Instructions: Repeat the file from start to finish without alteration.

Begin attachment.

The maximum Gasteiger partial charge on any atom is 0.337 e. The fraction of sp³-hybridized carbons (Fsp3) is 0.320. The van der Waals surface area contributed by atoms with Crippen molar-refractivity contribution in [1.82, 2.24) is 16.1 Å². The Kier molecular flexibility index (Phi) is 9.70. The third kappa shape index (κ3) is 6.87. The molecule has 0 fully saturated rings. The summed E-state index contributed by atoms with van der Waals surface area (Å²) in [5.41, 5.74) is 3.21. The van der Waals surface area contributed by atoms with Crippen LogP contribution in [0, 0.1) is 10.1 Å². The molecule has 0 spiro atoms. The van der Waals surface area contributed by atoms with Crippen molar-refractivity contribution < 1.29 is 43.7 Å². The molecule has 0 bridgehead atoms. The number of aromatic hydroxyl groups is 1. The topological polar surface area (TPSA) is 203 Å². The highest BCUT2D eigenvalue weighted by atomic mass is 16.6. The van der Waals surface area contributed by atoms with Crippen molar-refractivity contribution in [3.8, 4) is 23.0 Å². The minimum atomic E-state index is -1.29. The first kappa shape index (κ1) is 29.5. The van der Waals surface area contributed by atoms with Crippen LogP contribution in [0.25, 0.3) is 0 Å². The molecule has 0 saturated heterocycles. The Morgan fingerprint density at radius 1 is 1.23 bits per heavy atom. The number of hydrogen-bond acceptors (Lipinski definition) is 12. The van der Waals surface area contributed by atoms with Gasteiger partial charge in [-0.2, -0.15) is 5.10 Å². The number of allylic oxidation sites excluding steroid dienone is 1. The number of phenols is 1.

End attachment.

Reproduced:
The maximum Gasteiger partial charge on any atom is 0.337 e. The fraction of sp³-hybridized carbons (Fsp3) is 0.320. The van der Waals surface area contributed by atoms with Crippen molar-refractivity contribution in [1.82, 2.24) is 16.1 Å². The Kier molecular flexibility index (Phi) is 9.70. The third kappa shape index (κ3) is 6.87. The molecule has 0 fully saturated rings. The summed E-state index contributed by atoms with van der Waals surface area (Å²) in [5.41, 5.74) is 3.21. The van der Waals surface area contributed by atoms with Crippen LogP contribution in [0, 0.1) is 10.1 Å². The molecule has 0 spiro atoms. The van der Waals surface area contributed by atoms with Crippen molar-refractivity contribution < 1.29 is 43.7 Å². The molecule has 0 bridgehead atoms. The number of aromatic hydroxyl groups is 1. The topological polar surface area (TPSA) is 203 Å². The highest BCUT2D eigenvalue weighted by atomic mass is 16.6. The van der Waals surface area contributed by atoms with Crippen molar-refractivity contribution in [3.8, 4) is 23.0 Å². The minimum atomic E-state index is -1.29. The first kappa shape index (κ1) is 29.5. The van der Waals surface area contributed by atoms with Crippen LogP contribution in [0.25, 0.3) is 0 Å². The molecule has 0 saturated heterocycles. The Morgan fingerprint density at radius 1 is 1.23 bits per heavy atom. The number of hydrogen-bond acceptors (Lipinski definition) is 12. The van der Waals surface area contributed by atoms with Gasteiger partial charge in [-0.2, -0.15) is 5.10 Å². The number of allylic oxidation sites excluding steroid dienone is 1. The number of phenols is 1.